A Quote by Michael Pollan on eating, agriculture, food, and food supply

Another theme, or premise really, is that the way we eat represents our most profound engagement with the natural world. Daily, our eating turns nature into culture, transforming the body of the world into our bodies and minds. Agriculture has done more to reshape the natural world than anything else we humans do, both its landscapes and the composition of its flora and fauna. Our eating also constitutes a relationship with dozens of other species—plants, animals, and fungi— with which we have coevolved to the point where our fates are deeply entwined. Many of these species have evolved expressly to gratify our desires, in the intricate dance of domestication that has allowed us and them to prosper together as we could never have prospered apart.  But our relationships with the wild species we eat—from the mushrooms we pick in the forest to the yeasts that leaven our bread—are no less compelling, and far more mysterious. Eating puts us in touch with all that we share with the other animals, and all that sets us apart. It defines us.

What is perhaps most troubling, and sad, about industrial eating is how thoroughly it obscures all these relationships and connections.  To go from the chicken (Gallus gallus) to the Chicken McNugget is to leave this world in a journey of forgetting that could hardly be more costly, not only in terms of the animal’s pain but in our pleasure, too. But forgetting, or not knowing in the first place, is what the industrial food chain is all about, the principal reason it is so opaque, for if we could see what lies on the far side of the increasingly high walls of our industrial agriculture, we would surely change the way we eat.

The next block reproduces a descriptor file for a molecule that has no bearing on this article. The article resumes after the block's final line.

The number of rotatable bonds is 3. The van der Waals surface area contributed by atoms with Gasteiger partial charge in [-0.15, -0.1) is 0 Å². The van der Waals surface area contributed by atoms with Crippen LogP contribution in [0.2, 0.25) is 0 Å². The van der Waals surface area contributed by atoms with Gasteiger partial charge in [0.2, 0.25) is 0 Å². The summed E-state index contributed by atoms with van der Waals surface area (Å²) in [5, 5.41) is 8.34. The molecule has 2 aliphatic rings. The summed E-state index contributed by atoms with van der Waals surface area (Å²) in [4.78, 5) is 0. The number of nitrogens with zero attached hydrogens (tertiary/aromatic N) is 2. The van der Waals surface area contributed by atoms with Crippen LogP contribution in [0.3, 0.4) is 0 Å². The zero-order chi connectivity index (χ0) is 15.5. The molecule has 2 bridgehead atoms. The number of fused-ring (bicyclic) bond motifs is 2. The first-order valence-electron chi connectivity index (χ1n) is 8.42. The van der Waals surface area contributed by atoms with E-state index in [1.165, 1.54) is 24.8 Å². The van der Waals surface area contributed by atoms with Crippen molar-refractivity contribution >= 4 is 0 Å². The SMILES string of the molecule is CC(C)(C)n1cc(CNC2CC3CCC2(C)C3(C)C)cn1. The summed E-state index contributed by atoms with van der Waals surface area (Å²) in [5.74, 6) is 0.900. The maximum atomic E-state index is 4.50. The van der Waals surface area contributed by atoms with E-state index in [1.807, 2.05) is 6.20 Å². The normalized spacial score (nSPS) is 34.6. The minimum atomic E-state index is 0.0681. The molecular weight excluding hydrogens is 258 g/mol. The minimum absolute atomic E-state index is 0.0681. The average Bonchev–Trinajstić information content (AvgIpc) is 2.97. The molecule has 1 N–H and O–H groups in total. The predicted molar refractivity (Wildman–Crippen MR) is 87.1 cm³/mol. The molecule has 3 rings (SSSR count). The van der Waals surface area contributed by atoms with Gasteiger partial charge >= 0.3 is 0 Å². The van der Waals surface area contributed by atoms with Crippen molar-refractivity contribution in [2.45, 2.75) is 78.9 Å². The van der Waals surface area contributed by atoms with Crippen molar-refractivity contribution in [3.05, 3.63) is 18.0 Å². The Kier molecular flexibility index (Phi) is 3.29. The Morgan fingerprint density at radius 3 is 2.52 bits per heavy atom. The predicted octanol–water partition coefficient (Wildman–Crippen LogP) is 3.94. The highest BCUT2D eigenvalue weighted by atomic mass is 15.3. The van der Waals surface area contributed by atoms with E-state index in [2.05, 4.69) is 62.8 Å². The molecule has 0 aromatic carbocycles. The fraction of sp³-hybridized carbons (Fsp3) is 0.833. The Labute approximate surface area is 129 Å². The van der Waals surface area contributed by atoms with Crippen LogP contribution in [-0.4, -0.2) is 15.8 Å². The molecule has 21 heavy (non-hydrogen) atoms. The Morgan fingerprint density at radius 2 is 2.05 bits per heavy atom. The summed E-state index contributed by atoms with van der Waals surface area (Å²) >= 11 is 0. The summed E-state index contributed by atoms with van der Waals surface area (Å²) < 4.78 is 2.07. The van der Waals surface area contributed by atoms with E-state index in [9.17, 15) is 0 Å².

“Eating is an agricultural act,” as Wendell Berry famously said. It is also an ecological act, and a political act, too. Though much has been done to obscure this simple fact, how and what we eat determines to a great extent the use we make of the world—and what is to become of it.  To eat with a fuller consciousness of all that is at stake might sound

like a burden, but in practice few things in life afford quite as much satisfaction. By comparison, the pleasures of eating industrially, which is to say eating in ignorance, are fleeting. Many people today seem perfectly content eating at the end of an industrial food chain, without a thought in the world: this book is probably not for them; there are things in it that will ruin their appetite. But in the end this is a book about the pleasures of eating, the kind of pleasures that are only deepened by knowing.

Michael Pollan

Source: The Omnivore's Dilemma: A Natural History of Four Meals (Large Print Press), Pages: 10

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